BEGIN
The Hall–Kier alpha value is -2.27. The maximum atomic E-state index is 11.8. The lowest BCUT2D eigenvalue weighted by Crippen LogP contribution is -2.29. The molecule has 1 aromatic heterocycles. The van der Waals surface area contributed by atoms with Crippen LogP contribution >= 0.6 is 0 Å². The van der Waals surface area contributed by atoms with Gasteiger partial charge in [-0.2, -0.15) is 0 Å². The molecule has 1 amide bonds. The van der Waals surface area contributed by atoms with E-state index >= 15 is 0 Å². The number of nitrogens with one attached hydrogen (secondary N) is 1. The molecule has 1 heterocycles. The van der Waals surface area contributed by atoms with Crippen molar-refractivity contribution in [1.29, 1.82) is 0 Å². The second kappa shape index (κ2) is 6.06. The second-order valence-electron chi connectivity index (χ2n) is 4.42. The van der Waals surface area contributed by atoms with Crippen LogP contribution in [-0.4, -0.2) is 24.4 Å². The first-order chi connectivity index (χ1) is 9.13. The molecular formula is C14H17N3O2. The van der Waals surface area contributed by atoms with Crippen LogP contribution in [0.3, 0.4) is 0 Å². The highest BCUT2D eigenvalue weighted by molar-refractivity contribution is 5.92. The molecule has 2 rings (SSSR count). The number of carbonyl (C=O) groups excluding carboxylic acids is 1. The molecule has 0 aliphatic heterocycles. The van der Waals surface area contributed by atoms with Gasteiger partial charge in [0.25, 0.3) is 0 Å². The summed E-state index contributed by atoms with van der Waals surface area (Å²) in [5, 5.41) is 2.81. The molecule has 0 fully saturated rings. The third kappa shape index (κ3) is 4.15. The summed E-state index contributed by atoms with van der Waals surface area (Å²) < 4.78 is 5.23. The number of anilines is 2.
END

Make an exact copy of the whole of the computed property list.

The Hall–Kier alpha value is -2.27. The maximum atomic E-state index is 11.8. The lowest BCUT2D eigenvalue weighted by Crippen LogP contribution is -2.29. The molecule has 1 aromatic heterocycles. The van der Waals surface area contributed by atoms with Crippen LogP contribution >= 0.6 is 0 Å². The van der Waals surface area contributed by atoms with Gasteiger partial charge in [-0.2, -0.15) is 0 Å². The molecule has 1 amide bonds. The van der Waals surface area contributed by atoms with E-state index >= 15 is 0 Å². The number of nitrogens with one attached hydrogen (secondary N) is 1. The molecule has 1 heterocycles. The van der Waals surface area contributed by atoms with Crippen molar-refractivity contribution in [1.29, 1.82) is 0 Å². The second kappa shape index (κ2) is 6.06. The second-order valence-electron chi connectivity index (χ2n) is 4.42. The van der Waals surface area contributed by atoms with Crippen LogP contribution in [-0.4, -0.2) is 24.4 Å². The first-order chi connectivity index (χ1) is 9.13. The molecular formula is C14H17N3O2. The van der Waals surface area contributed by atoms with Crippen LogP contribution in [0.3, 0.4) is 0 Å². The highest BCUT2D eigenvalue weighted by molar-refractivity contribution is 5.92. The molecule has 2 rings (SSSR count). The number of carbonyl (C=O) groups excluding carboxylic acids is 1. The molecule has 0 aliphatic heterocycles. The van der Waals surface area contributed by atoms with Gasteiger partial charge in [0.25, 0.3) is 0 Å². The summed E-state index contributed by atoms with van der Waals surface area (Å²) in [5, 5.41) is 2.81. The molecule has 0 fully saturated rings. The third kappa shape index (κ3) is 4.15. The summed E-state index contributed by atoms with van der Waals surface area (Å²) < 4.78 is 5.23. The number of anilines is 2.